Swarms of activity deserve respect, fascination

The Coastal Gardener

July 09, 2010|By Ron Vanderhoff
  • A bee swarm.
A bee swarm.

Over the past few weeks we have had two or three honeybee swarms here at the nursery. If you are an avid gardener or outdoor enthusiast, you're probably accustomed to bee swarms, especially during this time of the year. At the nursery, these swarms immediately become a huge curiosity.

Did you see all of those bees? Are they angry? Are they looking for a person to attack? Are they lost? Are they looking for their hive?

To most, the sight of a bee swarm induces unusual, often contradictory emotions — beautiful and frightening at the same time. In others, it causes a feeling of curiosity and appall, like driving by a bad accident. You want to look, but at the same time you're afraid you might see something you don't want to.

A swarm of honeybees is capable of reducing the most fearless person to a shaking bowl of jelly. It exhibits sheer terror. During last Saturday's afternoon's swarm at the nursery we overheard comments of "call the fire department," "call the police" and "hurry, get some insecticide." Mothers grabbed their children. Others shrieked, hurrying for cover.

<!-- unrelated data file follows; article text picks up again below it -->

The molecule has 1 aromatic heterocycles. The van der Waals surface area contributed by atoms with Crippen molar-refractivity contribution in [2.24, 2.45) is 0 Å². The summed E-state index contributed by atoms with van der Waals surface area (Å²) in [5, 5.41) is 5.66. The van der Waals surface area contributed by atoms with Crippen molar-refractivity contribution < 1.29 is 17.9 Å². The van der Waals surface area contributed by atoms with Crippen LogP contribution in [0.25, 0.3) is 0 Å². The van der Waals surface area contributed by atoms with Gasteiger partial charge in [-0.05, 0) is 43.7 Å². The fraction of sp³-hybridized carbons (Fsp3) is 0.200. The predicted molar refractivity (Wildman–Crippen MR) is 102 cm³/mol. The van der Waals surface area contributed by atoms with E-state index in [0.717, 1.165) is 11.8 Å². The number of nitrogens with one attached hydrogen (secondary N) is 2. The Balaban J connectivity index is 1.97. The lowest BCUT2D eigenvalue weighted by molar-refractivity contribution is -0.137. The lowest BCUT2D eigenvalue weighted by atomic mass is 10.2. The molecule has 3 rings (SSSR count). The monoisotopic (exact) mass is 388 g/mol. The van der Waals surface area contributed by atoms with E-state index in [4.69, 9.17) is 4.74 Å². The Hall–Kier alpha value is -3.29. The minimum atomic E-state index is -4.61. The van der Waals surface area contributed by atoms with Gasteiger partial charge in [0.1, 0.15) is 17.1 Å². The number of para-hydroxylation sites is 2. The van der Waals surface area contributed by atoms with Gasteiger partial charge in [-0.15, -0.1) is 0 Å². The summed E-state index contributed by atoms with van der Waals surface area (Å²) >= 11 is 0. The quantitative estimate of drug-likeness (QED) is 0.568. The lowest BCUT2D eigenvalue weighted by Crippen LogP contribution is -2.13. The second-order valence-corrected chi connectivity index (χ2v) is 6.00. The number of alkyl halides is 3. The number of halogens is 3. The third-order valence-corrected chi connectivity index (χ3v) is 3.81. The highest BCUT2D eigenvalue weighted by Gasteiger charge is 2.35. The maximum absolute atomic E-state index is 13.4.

The reality of a bee swarm is quite different from the appearance. They are normally of no real danger and honeybees are usually at their most docile while in a swarming state.

Watching honeybees pour forth from a hive by the thousands, then swirling in the air like a tornado, all the time sounding like a runaway express train, then accumulating into a buzzing football-size mass, is one of nature's most awesome scenes.

What is this swarming about? Are they preparing to attack a helpless human at any moment? Not at all. They are simply engaged in a brief process to propagate their species.

A normal honeybee hive will go through the winter with a population of about 12,000 bees. Early in the season, the queen bee will start laying eggs to build up the population two, three or even four times larger so as to maximize potential during the flowering season. More bees mean more nectar, which is turned into honey as food for the upcoming winter.

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